Forty-two per cent of those aged 70 and older living in private dwellings reported having one or more disabilities—double the rate for those aged 15 to 69. (Black Press Media file photo)

Forty-two per cent of those aged 70 and older living in private dwellings reported having one or more disabilities—double the rate for those aged 15 to 69. (Black Press Media file photo)

Canadians with disabilities disproportionately hit by COVID-19 pandemic

More than four out of 10 British Columbians aged 70 and up have various disabilities

A report warns the COVID-19 pandemic may have a disproportionate effect on individuals with disabilities.

“Canadians with disabilities may be disproportionately impacted as they may be more likely to have underlying health conditions, or to rely on outside caregivers or support to help with their daily lives,” it reads. “Physical distancing measures to slow the spread of COVID-19 may also increase the overall vulnerability of Canadians with disabilities.”

The report from Statistics Canada shows individuals aged 60 and older account for one-third of COVID-19 cases nationally, a group also more likely to have disabilities compared with younger age groups. Forty-two per cent of those aged 70 and older (some 1.4 million Canadians) living in private dwellings reported having one or more disabilities – double the rate for those aged 15 to 69 (20 per cent). For British Columbia, the figure was 44 per cent, slightly above the national average.

While local figures concerning individuals with disabilities were less readily available, the Saanich Peninsula ranks among the oldest regions in Canada. Individuals aged 60 and older account for 49.6 per cent of the population in Sidney, 42.4 per cent in North Saanich, and 34.1 per cent in Central Saanich.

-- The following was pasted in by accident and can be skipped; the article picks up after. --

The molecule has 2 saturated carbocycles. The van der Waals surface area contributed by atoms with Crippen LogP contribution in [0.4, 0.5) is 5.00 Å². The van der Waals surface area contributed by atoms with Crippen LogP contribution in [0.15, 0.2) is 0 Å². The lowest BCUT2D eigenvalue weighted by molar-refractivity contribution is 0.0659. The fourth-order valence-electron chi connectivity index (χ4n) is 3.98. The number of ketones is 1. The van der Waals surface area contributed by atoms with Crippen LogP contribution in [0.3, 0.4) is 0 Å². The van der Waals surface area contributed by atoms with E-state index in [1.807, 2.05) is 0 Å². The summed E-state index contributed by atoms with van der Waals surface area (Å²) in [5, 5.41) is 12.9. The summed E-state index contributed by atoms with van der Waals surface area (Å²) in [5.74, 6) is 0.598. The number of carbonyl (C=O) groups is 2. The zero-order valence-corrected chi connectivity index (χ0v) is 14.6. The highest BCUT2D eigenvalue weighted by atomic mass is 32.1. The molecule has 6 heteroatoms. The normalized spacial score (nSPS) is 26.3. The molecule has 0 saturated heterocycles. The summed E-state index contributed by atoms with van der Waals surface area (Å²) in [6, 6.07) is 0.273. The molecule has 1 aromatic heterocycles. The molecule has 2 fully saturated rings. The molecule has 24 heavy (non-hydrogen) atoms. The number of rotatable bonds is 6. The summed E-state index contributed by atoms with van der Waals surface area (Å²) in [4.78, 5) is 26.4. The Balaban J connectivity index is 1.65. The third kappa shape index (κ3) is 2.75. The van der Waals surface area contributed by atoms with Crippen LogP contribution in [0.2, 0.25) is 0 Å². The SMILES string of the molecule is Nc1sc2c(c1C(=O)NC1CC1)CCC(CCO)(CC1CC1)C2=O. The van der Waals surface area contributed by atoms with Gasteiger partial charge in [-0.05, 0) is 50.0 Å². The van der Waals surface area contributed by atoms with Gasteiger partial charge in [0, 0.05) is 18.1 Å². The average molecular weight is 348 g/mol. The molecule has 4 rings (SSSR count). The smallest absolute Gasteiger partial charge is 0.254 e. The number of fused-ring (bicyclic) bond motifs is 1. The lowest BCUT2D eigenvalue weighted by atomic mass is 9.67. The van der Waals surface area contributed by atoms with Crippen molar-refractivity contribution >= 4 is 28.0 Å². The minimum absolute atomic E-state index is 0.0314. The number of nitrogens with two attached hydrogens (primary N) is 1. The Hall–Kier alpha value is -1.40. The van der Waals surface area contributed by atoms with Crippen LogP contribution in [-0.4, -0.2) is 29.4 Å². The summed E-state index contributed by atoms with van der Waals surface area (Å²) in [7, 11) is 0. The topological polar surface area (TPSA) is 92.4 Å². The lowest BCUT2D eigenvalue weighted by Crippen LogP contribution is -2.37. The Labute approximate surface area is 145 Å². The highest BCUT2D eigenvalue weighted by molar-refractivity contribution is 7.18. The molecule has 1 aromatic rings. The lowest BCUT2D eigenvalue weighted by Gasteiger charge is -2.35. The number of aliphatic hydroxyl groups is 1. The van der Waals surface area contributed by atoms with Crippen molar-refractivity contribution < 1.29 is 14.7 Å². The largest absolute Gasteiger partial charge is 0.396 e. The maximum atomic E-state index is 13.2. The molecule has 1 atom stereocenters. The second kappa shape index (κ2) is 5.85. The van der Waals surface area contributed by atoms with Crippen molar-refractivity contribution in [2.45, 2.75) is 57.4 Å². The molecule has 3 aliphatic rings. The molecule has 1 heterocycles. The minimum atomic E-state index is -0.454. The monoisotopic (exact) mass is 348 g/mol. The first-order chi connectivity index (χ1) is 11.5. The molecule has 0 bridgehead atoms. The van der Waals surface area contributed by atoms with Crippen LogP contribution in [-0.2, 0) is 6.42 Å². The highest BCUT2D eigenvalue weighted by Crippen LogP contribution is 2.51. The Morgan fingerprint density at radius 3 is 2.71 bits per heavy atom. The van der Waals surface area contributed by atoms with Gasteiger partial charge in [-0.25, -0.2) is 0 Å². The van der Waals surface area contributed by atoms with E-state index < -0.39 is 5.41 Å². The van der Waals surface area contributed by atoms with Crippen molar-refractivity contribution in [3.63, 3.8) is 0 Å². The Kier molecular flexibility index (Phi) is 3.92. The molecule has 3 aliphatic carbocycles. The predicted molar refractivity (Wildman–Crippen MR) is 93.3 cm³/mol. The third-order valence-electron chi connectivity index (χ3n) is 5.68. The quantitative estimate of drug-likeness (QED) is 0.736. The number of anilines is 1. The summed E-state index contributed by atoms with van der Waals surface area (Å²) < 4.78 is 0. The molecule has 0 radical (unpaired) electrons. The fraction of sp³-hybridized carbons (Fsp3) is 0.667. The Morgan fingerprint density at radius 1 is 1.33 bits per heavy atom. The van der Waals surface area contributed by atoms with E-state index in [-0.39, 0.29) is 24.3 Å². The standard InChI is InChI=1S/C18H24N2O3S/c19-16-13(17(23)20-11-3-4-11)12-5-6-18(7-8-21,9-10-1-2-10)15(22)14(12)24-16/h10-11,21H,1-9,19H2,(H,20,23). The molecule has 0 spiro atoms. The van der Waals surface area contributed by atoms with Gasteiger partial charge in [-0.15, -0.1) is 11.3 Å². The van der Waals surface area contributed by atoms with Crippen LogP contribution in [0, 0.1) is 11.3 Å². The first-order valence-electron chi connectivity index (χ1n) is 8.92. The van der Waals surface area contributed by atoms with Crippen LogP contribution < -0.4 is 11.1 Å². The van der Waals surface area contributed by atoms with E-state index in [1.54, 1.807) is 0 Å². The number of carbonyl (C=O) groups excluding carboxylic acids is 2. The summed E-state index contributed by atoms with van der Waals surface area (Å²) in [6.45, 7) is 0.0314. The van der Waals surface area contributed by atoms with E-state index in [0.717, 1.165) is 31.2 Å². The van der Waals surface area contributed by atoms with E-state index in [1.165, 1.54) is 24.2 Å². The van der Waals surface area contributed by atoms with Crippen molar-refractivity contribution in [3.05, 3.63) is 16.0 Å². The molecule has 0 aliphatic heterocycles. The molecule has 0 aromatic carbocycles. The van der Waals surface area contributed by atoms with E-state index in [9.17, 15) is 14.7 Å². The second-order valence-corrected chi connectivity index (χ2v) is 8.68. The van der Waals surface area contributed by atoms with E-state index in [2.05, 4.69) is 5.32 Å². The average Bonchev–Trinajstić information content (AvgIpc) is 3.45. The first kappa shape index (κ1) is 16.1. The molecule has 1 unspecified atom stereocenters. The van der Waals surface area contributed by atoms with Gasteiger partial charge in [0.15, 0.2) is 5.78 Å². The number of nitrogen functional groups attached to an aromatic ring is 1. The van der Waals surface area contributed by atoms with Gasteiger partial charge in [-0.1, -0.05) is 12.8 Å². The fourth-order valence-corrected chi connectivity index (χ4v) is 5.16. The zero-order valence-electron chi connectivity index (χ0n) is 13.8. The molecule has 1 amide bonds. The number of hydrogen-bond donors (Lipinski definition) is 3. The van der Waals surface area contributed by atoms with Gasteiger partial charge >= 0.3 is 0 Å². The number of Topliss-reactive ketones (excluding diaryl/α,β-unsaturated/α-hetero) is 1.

RELATED: Tablet donation connects Saanich Peninsula seniors to family and friends

The report warns, among other things, about the effects of social isolation. “Isolation measures, as a result of the COVID-19 pandemic, may have an increased impact on the overall well-being of persons with disabilities,” it reads. “Over one-quarter (28 per cent) of Canadians reported living alone in 2016, making it the most common household type nationally. Among the 6.2 million Canadians aged 15 and older with disabilities in 2017, 1.3 million (21 per cent) reported that they lived alone.”

For Canadians with disabilities, ‘staying at home’ is not necessarily a new concept. According to Statistics Canada, just over 770,000 Canadians with disabilities considered themselves housebound because of their respective conditions.

Canadians with disabilities often lack the resources to stay in touch, at least virtually. While just over 90 per cent of Canadians used the Internet in 2018, about one-fifth of Canadians with disabilities said that they did not use the Internet, making it more challenging to stay informed and connected during the COVID-19 pandemic.


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wolfgang.depner@peninsulanewsreview.com

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